Publication / Source: Neurology Central
Authors: Kristian P. Doyle (University of Arizona, AZ, USA)
Worldwide, approximately 10 million individuals survive ischemic stroke each year (1) and although the pathophysiology of stroke injury in the brain during the acute stage is well defined, much less is known about the pathophysiology of the chronic stage. In addition to this, relatively little is understood about the mechanisms by which recovery occurs, and there are no FDA-approved therapies currently available to improve patients’ recovery following stroke. Furthermore, more than one-third of stroke survivors develop new onset dementia after stroke, the causes of which are still unclear. There is therefore a pressing need for the development of treatments for these stroke-related dementia patients as well as increased investment in characterizing the pathophysiology of chronic stroke lesions, in both animal models and humans.
During the acute stage of ischemic stroke, which encompasses the first 24 hours or so, the restriction of blood flow to an area of the brain results in a reduction of oxygen and glucose to levels below the threshold required to support cellular homeostasis. This leads to cell death by excitotoxicity, the induction of oxidative and nitrative stress, and inflammation. During the next few days, in the subacute stage, excitotoxicity and the induction of oxidative and nitrative stress subside, but cell death continues due to inflammation. Over the next two weeks inflammation and apoptosis abate and the infarct begins to be resolved (2), and at approximately two weeks the area of damage is sealed by an immature glial scar and compartmentalized away from the adjacent parenchyma. Gliosis continues for the following few weeks, and by seven weeks a mature glial scar is evident and the lesion manifests as a chronic infarct. However, this is not the end of the healing process; at seven weeks, necrotic tissue and edema have yet to be fully resorbed, the blood-brain barrier has yet to be fully restored, and immune cells and proinflammatory cytokines are still prevalent within the lesion (3-5).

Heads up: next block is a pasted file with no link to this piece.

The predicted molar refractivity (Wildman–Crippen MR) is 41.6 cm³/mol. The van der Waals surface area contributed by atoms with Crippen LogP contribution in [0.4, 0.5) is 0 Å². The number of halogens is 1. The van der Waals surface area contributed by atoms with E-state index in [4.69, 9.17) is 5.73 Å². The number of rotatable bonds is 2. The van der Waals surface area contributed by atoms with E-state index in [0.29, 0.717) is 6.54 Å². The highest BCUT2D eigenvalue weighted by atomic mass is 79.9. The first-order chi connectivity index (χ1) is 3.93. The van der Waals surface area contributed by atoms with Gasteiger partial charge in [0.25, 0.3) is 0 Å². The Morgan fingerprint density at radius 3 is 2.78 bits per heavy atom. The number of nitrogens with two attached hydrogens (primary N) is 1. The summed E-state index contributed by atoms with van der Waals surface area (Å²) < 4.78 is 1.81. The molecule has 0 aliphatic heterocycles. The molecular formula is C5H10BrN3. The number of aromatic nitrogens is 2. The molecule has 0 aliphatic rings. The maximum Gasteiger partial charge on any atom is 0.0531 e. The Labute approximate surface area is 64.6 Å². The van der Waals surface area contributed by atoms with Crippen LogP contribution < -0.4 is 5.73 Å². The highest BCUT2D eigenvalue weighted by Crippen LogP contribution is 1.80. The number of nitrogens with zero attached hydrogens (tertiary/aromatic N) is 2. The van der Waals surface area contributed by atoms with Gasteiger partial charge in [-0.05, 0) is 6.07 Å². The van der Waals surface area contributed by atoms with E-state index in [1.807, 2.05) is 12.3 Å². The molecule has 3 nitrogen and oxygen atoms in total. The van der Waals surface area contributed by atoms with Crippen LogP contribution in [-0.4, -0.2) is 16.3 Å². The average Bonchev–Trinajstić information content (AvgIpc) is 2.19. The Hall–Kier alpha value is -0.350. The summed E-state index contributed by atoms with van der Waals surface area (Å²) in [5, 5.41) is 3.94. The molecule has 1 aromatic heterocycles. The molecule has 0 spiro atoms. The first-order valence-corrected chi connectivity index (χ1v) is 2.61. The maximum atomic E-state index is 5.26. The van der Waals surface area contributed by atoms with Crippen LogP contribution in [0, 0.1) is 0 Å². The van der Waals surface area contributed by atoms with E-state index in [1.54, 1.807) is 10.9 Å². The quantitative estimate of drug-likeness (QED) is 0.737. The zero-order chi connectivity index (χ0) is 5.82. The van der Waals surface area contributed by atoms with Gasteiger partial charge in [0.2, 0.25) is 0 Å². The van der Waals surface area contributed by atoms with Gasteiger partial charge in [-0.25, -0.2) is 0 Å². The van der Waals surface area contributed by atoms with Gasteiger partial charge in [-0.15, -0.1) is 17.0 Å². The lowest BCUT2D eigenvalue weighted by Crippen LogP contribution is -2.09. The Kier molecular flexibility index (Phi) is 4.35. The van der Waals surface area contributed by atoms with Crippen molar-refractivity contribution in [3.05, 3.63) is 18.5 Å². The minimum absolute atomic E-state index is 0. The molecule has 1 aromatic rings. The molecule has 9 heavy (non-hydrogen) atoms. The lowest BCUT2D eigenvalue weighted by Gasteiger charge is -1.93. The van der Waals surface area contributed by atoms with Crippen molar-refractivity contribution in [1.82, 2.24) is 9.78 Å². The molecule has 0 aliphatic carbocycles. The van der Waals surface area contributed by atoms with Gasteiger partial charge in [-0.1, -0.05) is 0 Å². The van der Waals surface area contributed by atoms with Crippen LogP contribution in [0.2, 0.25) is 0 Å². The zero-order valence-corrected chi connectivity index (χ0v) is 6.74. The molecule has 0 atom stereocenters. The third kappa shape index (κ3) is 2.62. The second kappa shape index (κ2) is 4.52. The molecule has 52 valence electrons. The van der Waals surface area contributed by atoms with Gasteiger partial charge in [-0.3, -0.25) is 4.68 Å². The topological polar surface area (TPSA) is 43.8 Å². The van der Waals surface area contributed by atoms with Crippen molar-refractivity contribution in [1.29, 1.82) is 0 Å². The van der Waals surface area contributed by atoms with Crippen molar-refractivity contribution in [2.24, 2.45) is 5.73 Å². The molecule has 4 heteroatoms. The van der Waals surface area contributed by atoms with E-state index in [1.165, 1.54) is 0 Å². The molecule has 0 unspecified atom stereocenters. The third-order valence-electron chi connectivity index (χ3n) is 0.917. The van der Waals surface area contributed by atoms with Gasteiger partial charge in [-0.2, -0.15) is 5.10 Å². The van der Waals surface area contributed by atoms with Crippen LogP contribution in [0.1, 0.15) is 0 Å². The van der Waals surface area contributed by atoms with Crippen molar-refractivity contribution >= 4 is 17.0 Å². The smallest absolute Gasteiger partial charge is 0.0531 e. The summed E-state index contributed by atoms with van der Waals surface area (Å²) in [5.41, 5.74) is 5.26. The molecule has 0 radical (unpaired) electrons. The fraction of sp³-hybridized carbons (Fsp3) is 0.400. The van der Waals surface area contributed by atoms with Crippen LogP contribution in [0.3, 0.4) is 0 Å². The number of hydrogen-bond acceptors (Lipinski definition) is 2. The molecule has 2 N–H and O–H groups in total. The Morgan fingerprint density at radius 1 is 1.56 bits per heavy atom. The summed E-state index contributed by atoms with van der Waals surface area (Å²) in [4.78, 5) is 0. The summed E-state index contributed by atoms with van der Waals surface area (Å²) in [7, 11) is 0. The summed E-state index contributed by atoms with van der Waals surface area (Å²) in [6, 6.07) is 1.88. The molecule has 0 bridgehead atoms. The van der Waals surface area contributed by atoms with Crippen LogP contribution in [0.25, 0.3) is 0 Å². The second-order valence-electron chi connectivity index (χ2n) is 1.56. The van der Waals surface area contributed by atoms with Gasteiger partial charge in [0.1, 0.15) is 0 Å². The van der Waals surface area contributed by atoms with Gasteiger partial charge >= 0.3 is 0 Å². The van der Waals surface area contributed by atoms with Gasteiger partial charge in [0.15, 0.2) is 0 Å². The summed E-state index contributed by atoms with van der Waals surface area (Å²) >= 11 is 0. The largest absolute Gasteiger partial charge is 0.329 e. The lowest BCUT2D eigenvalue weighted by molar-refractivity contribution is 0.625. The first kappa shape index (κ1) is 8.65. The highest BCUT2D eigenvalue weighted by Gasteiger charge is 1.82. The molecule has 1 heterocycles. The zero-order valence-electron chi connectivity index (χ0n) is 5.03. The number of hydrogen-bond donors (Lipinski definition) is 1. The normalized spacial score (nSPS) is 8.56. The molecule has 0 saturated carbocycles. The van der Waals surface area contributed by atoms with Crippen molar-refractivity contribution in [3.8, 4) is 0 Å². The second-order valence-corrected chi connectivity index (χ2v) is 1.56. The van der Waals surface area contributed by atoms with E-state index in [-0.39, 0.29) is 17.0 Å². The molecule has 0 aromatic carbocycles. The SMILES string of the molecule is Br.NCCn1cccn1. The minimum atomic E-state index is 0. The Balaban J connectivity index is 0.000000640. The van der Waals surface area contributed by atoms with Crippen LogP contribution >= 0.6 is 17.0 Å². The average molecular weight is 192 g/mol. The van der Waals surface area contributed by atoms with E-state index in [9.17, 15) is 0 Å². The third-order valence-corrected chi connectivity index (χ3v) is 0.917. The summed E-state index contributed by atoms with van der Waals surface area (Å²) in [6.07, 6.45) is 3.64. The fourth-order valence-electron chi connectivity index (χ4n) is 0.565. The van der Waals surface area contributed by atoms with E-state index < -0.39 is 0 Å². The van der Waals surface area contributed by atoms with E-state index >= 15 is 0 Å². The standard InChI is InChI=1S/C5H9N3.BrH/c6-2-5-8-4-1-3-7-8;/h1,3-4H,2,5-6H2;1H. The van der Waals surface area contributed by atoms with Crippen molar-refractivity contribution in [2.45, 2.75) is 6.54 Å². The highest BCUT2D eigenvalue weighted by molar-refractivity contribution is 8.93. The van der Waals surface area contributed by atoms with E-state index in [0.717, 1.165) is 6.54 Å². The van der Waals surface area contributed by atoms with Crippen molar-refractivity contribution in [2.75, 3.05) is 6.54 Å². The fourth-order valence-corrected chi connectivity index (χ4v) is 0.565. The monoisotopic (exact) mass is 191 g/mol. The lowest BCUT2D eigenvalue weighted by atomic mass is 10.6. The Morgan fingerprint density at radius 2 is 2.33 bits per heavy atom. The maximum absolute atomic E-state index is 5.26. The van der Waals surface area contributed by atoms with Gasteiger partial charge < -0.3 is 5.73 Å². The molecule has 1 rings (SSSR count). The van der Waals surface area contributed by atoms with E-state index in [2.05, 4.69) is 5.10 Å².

A key focus area for future stroke research is therefore to more comprehensively characterize the pathophysiology of chronic stroke. We must determine precisely how long inflammation and blood-brain barrier dysfunction last following stroke, as each of these processes could still be causing mild, but sustained, cell death to the parenchyma surrounding stroke lesions for weeks, months and possibly even years following stroke. These processes could be the cause of stroke-related dementia in some patients. In support of this, atrophy of the tissue surrounding stroke lesions (6), blood-brain barrier dysfunction and increased inflammation in the blood are observed in stroke-related dementia patients (7-10).